TV channels will be bowing their first 3D programming in weeks, but they do face challenges in achieving a perfect launch.
Many of the channels do seem confident of meeting their tight deadlines, including Comcast signing on to deliver the Masters golf tournament in 3D in April and ESPN showcasing 3D coverage of the World Cup 2010 soccer championships in June.
However, one potential problem ESPN and others will have to resolve is figuring out how to deliver 3D signals in different formats to the different cable/satellite providers. Depending on preference, it’s expected that these providers will require various formats, which is the pattern in which 3D imagery is displayed. Likewise, manufacturers are also selling TVs compatible with different 3D formats as well.
“In a perfect world, you want one format – but this is so new,” said Kevin Stolworthy, senior VP of technology at ESPN. “Someone may want side-by-side, some will want checkered and others top-bottom. There are still a lot of details to be worked out. But as the technology group, we have to be prepared to deliver a signal in whatever format they need.”
There have been successful 3D TV broadcasts this year, namely UK-based SKY delivering eye-popping imagery of the Manchester United versus Arsenal soccer match in January. Utilizing software and camera systems from 3ality Digital, SKY rolled out its live broadcast to numerous 3D-enabled TVs in pubs across UK and Ireland.
3ality aims to help U.S. and European channels efficiently deliver a quality live 3D signal, which if done incorrectly could create blurry viewing results. The company’s technology promises to easily auto-correct certain filming flubs, including vertical misalignment and focus mismatch.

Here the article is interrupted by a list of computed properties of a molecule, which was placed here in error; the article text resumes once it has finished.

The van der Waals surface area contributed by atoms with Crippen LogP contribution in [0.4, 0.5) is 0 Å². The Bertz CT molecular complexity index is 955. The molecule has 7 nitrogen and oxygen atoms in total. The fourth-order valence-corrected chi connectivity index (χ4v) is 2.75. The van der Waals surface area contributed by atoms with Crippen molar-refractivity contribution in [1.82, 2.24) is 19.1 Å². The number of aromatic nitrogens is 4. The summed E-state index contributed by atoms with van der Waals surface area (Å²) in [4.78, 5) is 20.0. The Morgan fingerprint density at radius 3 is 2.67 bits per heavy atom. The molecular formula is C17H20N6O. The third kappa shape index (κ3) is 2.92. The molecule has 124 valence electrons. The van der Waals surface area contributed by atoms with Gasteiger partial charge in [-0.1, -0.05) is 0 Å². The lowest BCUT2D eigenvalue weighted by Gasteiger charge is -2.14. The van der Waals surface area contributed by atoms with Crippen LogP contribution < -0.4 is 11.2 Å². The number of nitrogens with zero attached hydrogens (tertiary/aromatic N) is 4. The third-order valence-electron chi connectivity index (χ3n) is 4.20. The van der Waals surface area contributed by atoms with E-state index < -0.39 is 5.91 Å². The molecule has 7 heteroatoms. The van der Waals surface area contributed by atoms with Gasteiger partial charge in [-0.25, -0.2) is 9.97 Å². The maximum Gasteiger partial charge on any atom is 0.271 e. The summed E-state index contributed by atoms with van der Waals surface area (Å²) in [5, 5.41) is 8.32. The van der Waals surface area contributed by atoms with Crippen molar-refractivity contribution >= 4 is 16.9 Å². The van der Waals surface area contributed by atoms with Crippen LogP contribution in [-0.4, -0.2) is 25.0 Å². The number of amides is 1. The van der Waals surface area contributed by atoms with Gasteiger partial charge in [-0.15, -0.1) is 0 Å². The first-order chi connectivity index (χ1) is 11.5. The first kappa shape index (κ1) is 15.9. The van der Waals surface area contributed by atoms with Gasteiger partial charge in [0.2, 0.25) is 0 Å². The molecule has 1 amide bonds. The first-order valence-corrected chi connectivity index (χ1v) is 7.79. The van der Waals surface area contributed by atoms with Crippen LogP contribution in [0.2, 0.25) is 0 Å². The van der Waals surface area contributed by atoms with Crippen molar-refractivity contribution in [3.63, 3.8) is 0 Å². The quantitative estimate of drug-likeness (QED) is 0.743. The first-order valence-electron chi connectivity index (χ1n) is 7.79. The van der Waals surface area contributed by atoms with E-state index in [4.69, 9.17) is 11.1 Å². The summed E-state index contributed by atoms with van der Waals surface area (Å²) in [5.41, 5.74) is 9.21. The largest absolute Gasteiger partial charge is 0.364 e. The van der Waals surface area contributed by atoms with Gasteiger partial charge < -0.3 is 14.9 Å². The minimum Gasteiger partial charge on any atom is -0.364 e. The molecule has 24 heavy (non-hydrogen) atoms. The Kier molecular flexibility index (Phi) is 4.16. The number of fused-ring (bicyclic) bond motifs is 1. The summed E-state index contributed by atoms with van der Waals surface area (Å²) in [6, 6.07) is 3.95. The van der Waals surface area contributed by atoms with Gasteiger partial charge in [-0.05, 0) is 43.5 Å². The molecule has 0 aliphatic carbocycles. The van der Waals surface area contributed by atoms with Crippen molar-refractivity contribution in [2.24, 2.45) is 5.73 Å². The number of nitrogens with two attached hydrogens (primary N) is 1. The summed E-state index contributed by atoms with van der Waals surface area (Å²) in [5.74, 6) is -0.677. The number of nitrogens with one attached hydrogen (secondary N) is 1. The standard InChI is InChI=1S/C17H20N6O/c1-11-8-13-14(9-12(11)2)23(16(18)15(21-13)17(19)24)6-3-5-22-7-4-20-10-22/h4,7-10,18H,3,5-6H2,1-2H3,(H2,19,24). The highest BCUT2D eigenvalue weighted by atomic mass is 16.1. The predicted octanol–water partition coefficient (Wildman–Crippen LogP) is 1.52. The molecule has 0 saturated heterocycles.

“[Traditionally in 2D] you are looking with 2 eyes at one image and your eyes are working in tandem, but with 3D one image is going into the right eye, and one is going into the left eye,” explains Sandy Climan, CEO of 3ality Digital. “If horizontal alignment, color or geometry or anything is off, it will lead to eye strain, a headache or worse. The 3ality system corrects for all of these issues.”
Climan believes the company’s technology can swiftly transform the 2D broadcaster into an excellent 3D broadcaster.
“While 3D is difficult, you don’t need a degree in advanced physics to shoot in 3D,” he says. “We can turn the people who are creative experts with 2D into creative experts with 3D.”
The Society of Motion Picture and Television Engineers (SMPTE) is discussing forming a group devoted to solving 3D production problems. Its main priority however is establishing a master delivery format for 3D, where the technology can work seamlessly across any platform, including Blu-ray Disc, cable/satellite and Internet.
“How do you ensure that your camera man is maintaining a good focal point for the consumer? How do you make sure that a station’s logo or a game score will look good?” asks Wendy Aylsworth, VP of engineering at SMPTE. “That is a huge challenge to do in real time…Engineers in the field are still learning what the issues are.”